Keeping it in the family; post-nups

Samuel Johnson described second marriages as “a triumph of hope over experience”.  We all know that divorce can be painful and expensive.  Almost one in two marriages fail, which means divorce affects us all.  In recent years London has become known as the “divorce capital of the world” because of a string of huge settlements.   Yet whilst the marriage rate is falling, there are more second (and third) marriages.  There are ways to protect your wider family, whilst still looking for a happy marriage.

Often the most stressful part of divorce is resolving financial arrangements.  Sadly, arguments about money can bring out the worst in people.  Here at bbl family law in Norwich all our solicitors are member of Resolution, an organisation of family lawyers who are committed to taking a constructive approach to divorce.

The number of people who remarry is steadily increasing, with approximately two fifths of marriages involving someone who has already been married before.   If you marry later in life, the chances are that you and your future spouse already have children, who may be adults themselves.  You are likely to be settled in your career, or might be retired.   You may have your own home, own savings and pension.  What happens if the new relationship doesn’t work?  Will your new spouse be entitled to a share of your wealth, or will you be able to leave it to your children?  English law does not automatically exclude “pre owned assets” on divorce, so the courts can redistribute anything you or your partner own if you divorce.

One way to take control over these questions is to have a pre-nuptial agreement, or ‘pre-nup’.  These are widely used in America and across Europe, but are less common in England.   A pre-nup sets out what happens to your house and savings if your relationship ends.  This can help avoid messy and expensive court battles over who gets what.  If you are already married, you can sign a post-nup, which is essentially the same thing, but completed after a marriage instead of beforehand (the risk is that your spouse might refuse to sign a  post-nup leaving you with very few options!).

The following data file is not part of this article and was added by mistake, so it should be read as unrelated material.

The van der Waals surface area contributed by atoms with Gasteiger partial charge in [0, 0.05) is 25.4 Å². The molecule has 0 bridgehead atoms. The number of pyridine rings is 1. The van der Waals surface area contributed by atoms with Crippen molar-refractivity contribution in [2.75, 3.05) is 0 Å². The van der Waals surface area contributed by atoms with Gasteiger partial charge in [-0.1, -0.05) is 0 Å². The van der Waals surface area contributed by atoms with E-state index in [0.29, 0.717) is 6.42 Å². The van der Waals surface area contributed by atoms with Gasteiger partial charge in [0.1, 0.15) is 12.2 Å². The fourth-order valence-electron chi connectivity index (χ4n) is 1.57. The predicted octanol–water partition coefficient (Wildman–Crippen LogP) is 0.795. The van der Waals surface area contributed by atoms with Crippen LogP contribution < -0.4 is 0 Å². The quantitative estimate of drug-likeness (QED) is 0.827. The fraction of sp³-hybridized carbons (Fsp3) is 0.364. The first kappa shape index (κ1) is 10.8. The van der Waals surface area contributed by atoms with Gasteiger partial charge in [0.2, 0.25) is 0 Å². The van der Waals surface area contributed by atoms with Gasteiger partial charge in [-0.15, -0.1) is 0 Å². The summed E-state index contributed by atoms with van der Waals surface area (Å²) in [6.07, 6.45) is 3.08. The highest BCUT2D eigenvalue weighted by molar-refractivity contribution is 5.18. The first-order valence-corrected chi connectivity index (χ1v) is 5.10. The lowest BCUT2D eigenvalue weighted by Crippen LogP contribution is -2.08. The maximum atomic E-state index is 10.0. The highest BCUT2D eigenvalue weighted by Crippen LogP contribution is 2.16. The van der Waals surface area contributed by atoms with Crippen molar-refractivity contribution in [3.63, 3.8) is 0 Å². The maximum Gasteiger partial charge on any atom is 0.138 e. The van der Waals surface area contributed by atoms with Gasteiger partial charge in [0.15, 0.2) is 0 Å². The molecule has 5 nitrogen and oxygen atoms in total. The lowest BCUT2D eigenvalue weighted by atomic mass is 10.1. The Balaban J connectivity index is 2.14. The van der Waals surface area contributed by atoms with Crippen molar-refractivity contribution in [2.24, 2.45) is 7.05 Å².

For many years, the English courts refused to recognise pre-nups.  The main reason being that they undermine marriage – we shouldn’t enter into marriage thinking it might not work.  But this doesn’t sit comfortably with the reality of the modern world and it’s high divorce rate.  Perhaps pre-nups can help lower the divorce rate, by forcing people to think seriously about the impact of marriage, and divorce.

Recently the courts have handed down decisions which have strengthened the role of pre-nups.  The courts have given a clear indication that consenting adults should be allowed to regulate their own affairs, and that Parliament should legislate for this.

Another issue affecting the more mature, is passing wealth on to the next generation.  With a view to avoiding inheritance tax, you may want to give your children some of your assets or savings. What happens if they divorce? Will their spouse be entitled to a share of the gift?

The problem of course is that pre-nups aren’t particularly romantic.  Peter Baughan says “I’ve seen so many clients who regret not having a pre-nup.  It’s a cultural thing – it’s the norm in some parts of the world to have a pre-nup, but here it’s seems to be thought of as vulgar to talk about money.  Perhaps this attitude will change as the law develops, allowing people to make their own agreements, and people become fed up with the potential expense and uncertainty of litigation”.

Parliament still hasn’t legislated to make pre nups binding, so for the time being, we have caselaw, which applies general principles. The guidance is form a string of slightly contradictory cases.  The main requirements are that:

  1. It must be broadly fair.
  2. It must be signed well before the wedding (the guidelines suggest at least 21 days).
  3. Both people must give full information about their finances to the other.
  4. They each take separate legal advice, so both parties must see their own lawyer.

Please feel free to call any of us here at bbl to discuss pre-nups.